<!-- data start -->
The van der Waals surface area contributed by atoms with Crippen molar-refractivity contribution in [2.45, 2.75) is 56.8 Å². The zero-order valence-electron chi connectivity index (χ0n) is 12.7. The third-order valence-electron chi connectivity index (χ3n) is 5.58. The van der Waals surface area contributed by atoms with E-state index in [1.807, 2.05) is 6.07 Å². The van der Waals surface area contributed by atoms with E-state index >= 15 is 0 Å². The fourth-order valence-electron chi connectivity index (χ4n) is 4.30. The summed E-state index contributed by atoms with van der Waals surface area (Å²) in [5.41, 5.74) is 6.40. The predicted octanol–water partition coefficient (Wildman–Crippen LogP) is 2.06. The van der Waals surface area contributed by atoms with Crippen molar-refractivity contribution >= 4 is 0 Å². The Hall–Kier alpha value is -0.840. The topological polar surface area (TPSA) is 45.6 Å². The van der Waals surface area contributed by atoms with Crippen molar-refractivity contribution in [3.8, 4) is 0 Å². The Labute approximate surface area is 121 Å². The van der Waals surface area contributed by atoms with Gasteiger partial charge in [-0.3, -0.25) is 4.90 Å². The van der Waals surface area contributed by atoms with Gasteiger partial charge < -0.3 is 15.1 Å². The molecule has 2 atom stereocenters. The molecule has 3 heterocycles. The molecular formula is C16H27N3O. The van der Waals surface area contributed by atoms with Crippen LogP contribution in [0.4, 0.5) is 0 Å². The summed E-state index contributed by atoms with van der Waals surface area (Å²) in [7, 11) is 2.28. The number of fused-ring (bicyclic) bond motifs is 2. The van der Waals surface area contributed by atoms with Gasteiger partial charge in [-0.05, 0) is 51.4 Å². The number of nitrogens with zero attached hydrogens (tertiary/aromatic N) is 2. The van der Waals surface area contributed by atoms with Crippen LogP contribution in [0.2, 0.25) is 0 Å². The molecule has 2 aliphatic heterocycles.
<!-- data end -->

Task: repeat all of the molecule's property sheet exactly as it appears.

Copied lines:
The van der Waals surface area contributed by atoms with Crippen molar-refractivity contribution in [2.45, 2.75) is 56.8 Å². The zero-order valence-electron chi connectivity index (χ0n) is 12.7. The third-order valence-electron chi connectivity index (χ3n) is 5.58. The van der Waals surface area contributed by atoms with E-state index in [1.807, 2.05) is 6.07 Å². The van der Waals surface area contributed by atoms with E-state index >= 15 is 0 Å². The fourth-order valence-electron chi connectivity index (χ4n) is 4.30. The summed E-state index contributed by atoms with van der Waals surface area (Å²) in [5.41, 5.74) is 6.40. The predicted octanol–water partition coefficient (Wildman–Crippen LogP) is 2.06. The van der Waals surface area contributed by atoms with Crippen molar-refractivity contribution >= 4 is 0 Å². The Hall–Kier alpha value is -0.840. The topological polar surface area (TPSA) is 45.6 Å². The van der Waals surface area contributed by atoms with Crippen molar-refractivity contribution in [3.8, 4) is 0 Å². The Labute approximate surface area is 121 Å². The van der Waals surface area contributed by atoms with Gasteiger partial charge in [-0.3, -0.25) is 4.90 Å². The van der Waals surface area contributed by atoms with Gasteiger partial charge < -0.3 is 15.1 Å². The molecule has 2 atom stereocenters. The molecule has 3 heterocycles. The molecular formula is C16H27N3O. The van der Waals surface area contributed by atoms with Crippen LogP contribution in [0.4, 0.5) is 0 Å². The summed E-state index contributed by atoms with van der Waals surface area (Å²) in [7, 11) is 2.28. The number of fused-ring (bicyclic) bond motifs is 2. The van der Waals surface area contributed by atoms with Gasteiger partial charge in [-0.05, 0) is 51.4 Å². The number of nitrogens with zero attached hydrogens (tertiary/aromatic N) is 2. The van der Waals surface area contributed by atoms with Crippen LogP contribution in [0.2, 0.25) is 0 Å². The molecule has 2 aliphatic heterocycles.